Tracking how steroid hormone receptor proteins evolved

When thinking about the evolution of female and male, consider that the first steroid receptor proteins, which emerged about 550 million years ago, were responsive to estrogen. The ancestor of other steroid hormone receptors, responsive to hormones such as testosterone, progesterone and cortisol, emerged many millions of years later.

Blue = estrogen-responsive receptors, Orange = non-aromatized (progesterone, testosterone, cortisol) hormone-responsive

Biochemist Eric Ortlund and colleagues have a new paper in Structure that reconstructs how interactions of steroid receptor proteins evolved over time. This is a complex area to model, since the receptors change shape when they bind their respective hormones, allowing them to bring in other proteins and activate genes.

First author C. Denise Okafor, a FIRST postdoctoral fellow at Emory, will be starting a position as assistant professor at Penn State next month.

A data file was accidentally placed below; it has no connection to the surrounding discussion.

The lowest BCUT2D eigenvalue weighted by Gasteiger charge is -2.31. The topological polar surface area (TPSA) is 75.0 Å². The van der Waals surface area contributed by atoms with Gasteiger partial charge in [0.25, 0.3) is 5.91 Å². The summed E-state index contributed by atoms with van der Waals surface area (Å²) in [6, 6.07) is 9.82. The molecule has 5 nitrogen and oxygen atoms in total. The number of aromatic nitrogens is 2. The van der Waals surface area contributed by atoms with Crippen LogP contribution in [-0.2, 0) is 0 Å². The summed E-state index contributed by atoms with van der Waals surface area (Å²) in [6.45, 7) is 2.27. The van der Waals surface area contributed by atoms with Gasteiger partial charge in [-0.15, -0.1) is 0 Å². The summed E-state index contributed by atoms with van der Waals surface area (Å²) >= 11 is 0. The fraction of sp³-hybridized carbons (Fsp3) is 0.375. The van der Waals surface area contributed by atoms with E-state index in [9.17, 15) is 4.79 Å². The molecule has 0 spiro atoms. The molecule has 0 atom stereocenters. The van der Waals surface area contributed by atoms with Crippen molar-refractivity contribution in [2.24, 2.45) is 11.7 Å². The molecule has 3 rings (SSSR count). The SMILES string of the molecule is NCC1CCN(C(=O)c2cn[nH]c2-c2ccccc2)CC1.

The scientists also show that a mutation in the mineralocorticoid receptor associated with severe hypertension (S810L), which makes the receptor more promiscuous, restores an ancestral interaction within the protein.

“Evolutionary substitutions rewired the networks, subsequently altering hormonal interactions and allowing steroid receptors to achieve ligand specificity over time,” the authors write.

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Quinn Eastman

Science Writer, Research Communications qeastma@emory.edu 404-727-7829 Office

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